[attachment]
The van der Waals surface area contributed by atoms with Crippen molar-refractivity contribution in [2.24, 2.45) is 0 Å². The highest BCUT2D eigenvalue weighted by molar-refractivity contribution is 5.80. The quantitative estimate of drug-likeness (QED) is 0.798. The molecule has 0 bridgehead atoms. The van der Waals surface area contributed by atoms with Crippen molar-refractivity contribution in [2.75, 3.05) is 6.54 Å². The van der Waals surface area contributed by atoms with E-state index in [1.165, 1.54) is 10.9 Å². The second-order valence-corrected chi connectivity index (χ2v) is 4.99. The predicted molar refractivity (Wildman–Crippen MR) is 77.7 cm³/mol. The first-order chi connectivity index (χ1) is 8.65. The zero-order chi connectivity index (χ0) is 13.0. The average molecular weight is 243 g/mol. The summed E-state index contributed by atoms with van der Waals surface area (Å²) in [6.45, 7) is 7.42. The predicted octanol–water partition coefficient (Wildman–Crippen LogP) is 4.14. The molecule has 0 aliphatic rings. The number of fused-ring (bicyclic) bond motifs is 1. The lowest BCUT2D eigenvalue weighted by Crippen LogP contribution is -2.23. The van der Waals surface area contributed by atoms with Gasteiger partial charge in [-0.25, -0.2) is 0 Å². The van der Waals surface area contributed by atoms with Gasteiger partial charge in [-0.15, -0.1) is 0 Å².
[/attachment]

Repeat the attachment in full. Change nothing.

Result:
The van der Waals surface area contributed by atoms with Crippen molar-refractivity contribution in [2.24, 2.45) is 0 Å². The highest BCUT2D eigenvalue weighted by molar-refractivity contribution is 5.80. The quantitative estimate of drug-likeness (QED) is 0.798. The molecule has 0 bridgehead atoms. The van der Waals surface area contributed by atoms with Crippen molar-refractivity contribution in [2.75, 3.05) is 6.54 Å². The van der Waals surface area contributed by atoms with E-state index in [1.165, 1.54) is 10.9 Å². The second-order valence-corrected chi connectivity index (χ2v) is 4.99. The predicted molar refractivity (Wildman–Crippen MR) is 77.7 cm³/mol. The first-order chi connectivity index (χ1) is 8.65. The zero-order chi connectivity index (χ0) is 13.0. The average molecular weight is 243 g/mol. The summed E-state index contributed by atoms with van der Waals surface area (Å²) in [6.45, 7) is 7.42. The predicted octanol–water partition coefficient (Wildman–Crippen LogP) is 4.14. The molecule has 0 aliphatic rings. The number of fused-ring (bicyclic) bond motifs is 1. The lowest BCUT2D eigenvalue weighted by Crippen LogP contribution is -2.23. The van der Waals surface area contributed by atoms with Gasteiger partial charge in [-0.25, -0.2) is 0 Å². The van der Waals surface area contributed by atoms with Gasteiger partial charge in [-0.15, -0.1) is 0 Å².